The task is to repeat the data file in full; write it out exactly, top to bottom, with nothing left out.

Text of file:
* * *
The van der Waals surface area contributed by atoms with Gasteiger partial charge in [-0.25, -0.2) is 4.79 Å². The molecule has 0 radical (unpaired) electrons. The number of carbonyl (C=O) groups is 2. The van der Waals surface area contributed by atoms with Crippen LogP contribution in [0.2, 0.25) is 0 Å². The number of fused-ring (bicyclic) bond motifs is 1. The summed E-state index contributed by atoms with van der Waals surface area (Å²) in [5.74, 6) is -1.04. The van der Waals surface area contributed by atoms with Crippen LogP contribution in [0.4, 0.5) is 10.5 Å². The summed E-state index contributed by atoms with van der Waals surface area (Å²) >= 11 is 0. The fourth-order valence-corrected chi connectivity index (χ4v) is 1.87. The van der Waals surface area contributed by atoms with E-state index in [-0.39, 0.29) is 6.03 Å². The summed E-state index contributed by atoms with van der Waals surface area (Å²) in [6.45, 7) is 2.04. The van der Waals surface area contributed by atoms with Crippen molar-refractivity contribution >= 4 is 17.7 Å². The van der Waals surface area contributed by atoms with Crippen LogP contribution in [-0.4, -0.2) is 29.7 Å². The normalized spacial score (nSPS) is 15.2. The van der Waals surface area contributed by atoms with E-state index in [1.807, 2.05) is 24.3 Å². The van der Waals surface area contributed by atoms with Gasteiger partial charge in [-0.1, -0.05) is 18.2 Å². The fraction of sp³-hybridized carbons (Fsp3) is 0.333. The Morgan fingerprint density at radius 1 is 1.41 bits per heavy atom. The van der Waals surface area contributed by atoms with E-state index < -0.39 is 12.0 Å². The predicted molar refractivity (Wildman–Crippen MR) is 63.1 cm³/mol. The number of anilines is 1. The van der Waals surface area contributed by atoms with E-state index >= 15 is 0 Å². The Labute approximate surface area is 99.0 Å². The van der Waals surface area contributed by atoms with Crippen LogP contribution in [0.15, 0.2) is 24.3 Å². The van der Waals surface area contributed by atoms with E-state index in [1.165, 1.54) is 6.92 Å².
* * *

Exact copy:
The van der Waals surface area contributed by atoms with Gasteiger partial charge in [-0.25, -0.2) is 4.79 Å². The molecule has 0 radical (unpaired) electrons. The number of carbonyl (C=O) groups is 2. The van der Waals surface area contributed by atoms with Crippen LogP contribution in [0.2, 0.25) is 0 Å². The number of fused-ring (bicyclic) bond motifs is 1. The summed E-state index contributed by atoms with van der Waals surface area (Å²) in [5.74, 6) is -1.04. The van der Waals surface area contributed by atoms with Crippen LogP contribution in [0.4, 0.5) is 10.5 Å². The summed E-state index contributed by atoms with van der Waals surface area (Å²) >= 11 is 0. The fourth-order valence-corrected chi connectivity index (χ4v) is 1.87. The van der Waals surface area contributed by atoms with E-state index in [-0.39, 0.29) is 6.03 Å². The summed E-state index contributed by atoms with van der Waals surface area (Å²) in [6.45, 7) is 2.04. The van der Waals surface area contributed by atoms with Crippen molar-refractivity contribution >= 4 is 17.7 Å². The van der Waals surface area contributed by atoms with Crippen LogP contribution in [-0.4, -0.2) is 29.7 Å². The normalized spacial score (nSPS) is 15.2. The van der Waals surface area contributed by atoms with E-state index in [1.807, 2.05) is 24.3 Å². The van der Waals surface area contributed by atoms with Gasteiger partial charge in [-0.1, -0.05) is 18.2 Å². The fraction of sp³-hybridized carbons (Fsp3) is 0.333. The Morgan fingerprint density at radius 1 is 1.41 bits per heavy atom. The van der Waals surface area contributed by atoms with E-state index < -0.39 is 12.0 Å². The predicted molar refractivity (Wildman–Crippen MR) is 63.1 cm³/mol. The number of anilines is 1. The van der Waals surface area contributed by atoms with E-state index >= 15 is 0 Å². The Labute approximate surface area is 99.0 Å². The van der Waals surface area contributed by atoms with Crippen LogP contribution in [0.15, 0.2) is 24.3 Å². The van der Waals surface area contributed by atoms with E-state index in [1.165, 1.54) is 6.92 Å².